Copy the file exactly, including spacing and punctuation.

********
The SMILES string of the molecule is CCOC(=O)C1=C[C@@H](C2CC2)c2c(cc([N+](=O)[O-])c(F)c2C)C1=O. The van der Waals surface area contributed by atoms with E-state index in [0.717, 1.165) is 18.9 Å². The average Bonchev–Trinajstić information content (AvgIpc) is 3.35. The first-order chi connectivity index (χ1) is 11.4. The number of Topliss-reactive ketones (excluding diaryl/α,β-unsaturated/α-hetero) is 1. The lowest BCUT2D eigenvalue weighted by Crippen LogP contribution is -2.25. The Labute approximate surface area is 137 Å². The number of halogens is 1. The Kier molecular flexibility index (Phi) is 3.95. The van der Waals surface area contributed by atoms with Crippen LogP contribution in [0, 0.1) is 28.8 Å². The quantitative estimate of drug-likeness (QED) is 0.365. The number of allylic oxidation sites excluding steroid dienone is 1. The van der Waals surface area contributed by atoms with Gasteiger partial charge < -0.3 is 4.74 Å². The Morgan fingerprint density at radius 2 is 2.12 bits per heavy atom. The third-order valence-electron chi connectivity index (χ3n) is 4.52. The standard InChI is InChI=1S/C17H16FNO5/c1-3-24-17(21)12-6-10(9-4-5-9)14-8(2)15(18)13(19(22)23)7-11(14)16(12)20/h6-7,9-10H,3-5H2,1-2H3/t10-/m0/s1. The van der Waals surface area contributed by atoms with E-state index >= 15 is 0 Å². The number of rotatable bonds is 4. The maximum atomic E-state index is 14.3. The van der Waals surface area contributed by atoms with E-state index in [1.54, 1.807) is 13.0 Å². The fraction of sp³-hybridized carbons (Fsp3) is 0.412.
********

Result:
The SMILES string of the molecule is CCOC(=O)C1=C[C@@H](C2CC2)c2c(cc([N+](=O)[O-])c(F)c2C)C1=O. The van der Waals surface area contributed by atoms with E-state index in [0.717, 1.165) is 18.9 Å². The average Bonchev–Trinajstić information content (AvgIpc) is 3.35. The first-order chi connectivity index (χ1) is 11.4. The number of Topliss-reactive ketones (excluding diaryl/α,β-unsaturated/α-hetero) is 1. The lowest BCUT2D eigenvalue weighted by Crippen LogP contribution is -2.25. The Labute approximate surface area is 137 Å². The number of halogens is 1. The Kier molecular flexibility index (Phi) is 3.95. The van der Waals surface area contributed by atoms with Crippen LogP contribution in [0, 0.1) is 28.8 Å². The quantitative estimate of drug-likeness (QED) is 0.365. The number of allylic oxidation sites excluding steroid dienone is 1. The van der Waals surface area contributed by atoms with Gasteiger partial charge < -0.3 is 4.74 Å². The Morgan fingerprint density at radius 2 is 2.12 bits per heavy atom. The third-order valence-electron chi connectivity index (χ3n) is 4.52. The standard InChI is InChI=1S/C17H16FNO5/c1-3-24-17(21)12-6-10(9-4-5-9)14-8(2)15(18)13(19(22)23)7-11(14)16(12)20/h6-7,9-10H,3-5H2,1-2H3/t10-/m0/s1. The van der Waals surface area contributed by atoms with E-state index >= 15 is 0 Å². The number of rotatable bonds is 4. The maximum atomic E-state index is 14.3. The van der Waals surface area contributed by atoms with E-state index in [1.54, 1.807) is 13.0 Å². The fraction of sp³-hybridized carbons (Fsp3) is 0.412.